An event to celebrate the 50th anniversary of 1968 was held in early November at Conway Hall. Ken Loach spoke about society being based on class conflict, while Lynne Segal pointed out that at a 1967 conference – the Dialectics of Liberation - none of the speakers were women.
When Michael Rosen spoke, he mentioned this famous quote from Martin Niemoller:
First they came for the socialists and I did not speak out because I was not a socialist.
Then they came for the trade unionists – and I did not speak out because I was not a trade unionist.
Then they came for the Jews – and I did not speak out because I was not a Jew.
Then they came for me – and there was no one left to speak for me.
It made me think of a discussion I’d had the day before with some students about human rights. After defining human rights in relation to dignity and safety, we broached the troubling subject of dehumanisation. Why is it that humans objectify others, whether it is related to gender identity, race, nation, religion, sexuality, disability or any other difference?
I asked the students why they thought dehumanisation of a group of people happened and one of them said that when people start blaming and dehumanising another person or a group of people, it spreads. When I asked why he thought it spread, he replied ‘because people are weak’. It was depressing to be reminded that peer pressure, the desire to fit in and the need to keep the peace may make people scared to stand up for what they really believe in. And because of this fear and weakness, oppression and dehumanisation can be perpetuated. If only we could be reminded whenever we have the choice of whether to say something, what the implications might be if we are to say nothing. As Martin Niemoller has written, people often don’t speak out until it is too late.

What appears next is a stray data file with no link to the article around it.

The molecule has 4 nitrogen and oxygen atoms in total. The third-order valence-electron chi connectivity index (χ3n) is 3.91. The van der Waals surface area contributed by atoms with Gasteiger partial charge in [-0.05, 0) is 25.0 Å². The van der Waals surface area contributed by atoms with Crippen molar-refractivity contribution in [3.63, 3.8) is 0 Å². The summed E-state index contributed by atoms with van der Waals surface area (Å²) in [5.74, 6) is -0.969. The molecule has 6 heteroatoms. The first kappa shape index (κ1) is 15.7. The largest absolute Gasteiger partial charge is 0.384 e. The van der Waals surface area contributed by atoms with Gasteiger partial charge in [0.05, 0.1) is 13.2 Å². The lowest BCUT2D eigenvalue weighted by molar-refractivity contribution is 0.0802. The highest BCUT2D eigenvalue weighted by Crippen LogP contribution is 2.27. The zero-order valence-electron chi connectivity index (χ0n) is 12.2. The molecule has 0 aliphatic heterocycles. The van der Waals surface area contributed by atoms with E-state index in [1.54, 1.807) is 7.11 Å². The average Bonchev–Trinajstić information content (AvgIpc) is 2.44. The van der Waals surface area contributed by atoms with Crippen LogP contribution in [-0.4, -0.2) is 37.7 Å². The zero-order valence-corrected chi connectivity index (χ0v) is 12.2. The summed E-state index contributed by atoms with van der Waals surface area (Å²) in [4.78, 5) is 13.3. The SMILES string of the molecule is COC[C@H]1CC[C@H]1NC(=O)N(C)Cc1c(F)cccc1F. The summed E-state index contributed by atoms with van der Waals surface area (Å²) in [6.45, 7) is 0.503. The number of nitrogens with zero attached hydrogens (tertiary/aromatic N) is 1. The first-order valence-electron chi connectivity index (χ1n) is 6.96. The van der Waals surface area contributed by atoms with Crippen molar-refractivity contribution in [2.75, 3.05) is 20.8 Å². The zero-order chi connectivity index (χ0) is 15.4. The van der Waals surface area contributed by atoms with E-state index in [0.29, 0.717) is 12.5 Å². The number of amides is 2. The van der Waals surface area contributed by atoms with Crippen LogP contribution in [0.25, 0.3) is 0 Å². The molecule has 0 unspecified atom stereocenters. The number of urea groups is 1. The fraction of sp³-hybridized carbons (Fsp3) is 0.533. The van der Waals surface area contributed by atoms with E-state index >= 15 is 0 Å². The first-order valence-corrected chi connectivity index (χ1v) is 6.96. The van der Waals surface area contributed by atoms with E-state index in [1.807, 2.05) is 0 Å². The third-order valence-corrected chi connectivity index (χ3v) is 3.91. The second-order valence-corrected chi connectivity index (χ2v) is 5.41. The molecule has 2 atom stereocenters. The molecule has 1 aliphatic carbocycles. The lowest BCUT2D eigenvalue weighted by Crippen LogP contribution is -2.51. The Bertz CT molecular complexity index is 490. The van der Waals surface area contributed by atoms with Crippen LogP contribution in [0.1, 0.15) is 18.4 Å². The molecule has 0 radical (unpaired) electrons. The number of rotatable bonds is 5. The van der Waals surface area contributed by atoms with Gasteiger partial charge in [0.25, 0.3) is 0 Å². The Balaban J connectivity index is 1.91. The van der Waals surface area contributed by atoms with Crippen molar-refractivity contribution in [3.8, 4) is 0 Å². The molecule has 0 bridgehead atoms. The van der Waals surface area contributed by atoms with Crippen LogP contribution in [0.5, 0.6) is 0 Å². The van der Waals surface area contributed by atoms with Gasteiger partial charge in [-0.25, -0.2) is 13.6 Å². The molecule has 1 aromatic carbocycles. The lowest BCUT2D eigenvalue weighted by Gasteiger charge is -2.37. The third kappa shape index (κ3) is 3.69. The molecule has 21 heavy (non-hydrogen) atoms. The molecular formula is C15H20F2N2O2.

Similarly, Albert Camus in ‘Create Dangerously’ writes that it is impossible to escape the common misery, and that our only justification is ‘to speak up, in so far as we can, for those who cannot do so’. However, we all know that it is not always easy to speak up and sometimes, in a creative context, the question of whether we have the right to speak up about other people’s stories can be a difficult one. I would like voices that have been silenced to be loud, and I also want the silenced to speak for themselves. But what if, because of various factors, these silent people are unable to speak up and there is nobody to stand up for them? Standing up against oppression, regardless of whether you belong to the group that is being oppressed, is hard, but if it isn’t done there is a chance that the oppression might spread. If you don’t speak up for what you believe in, one day there might be nobody left to speak for you.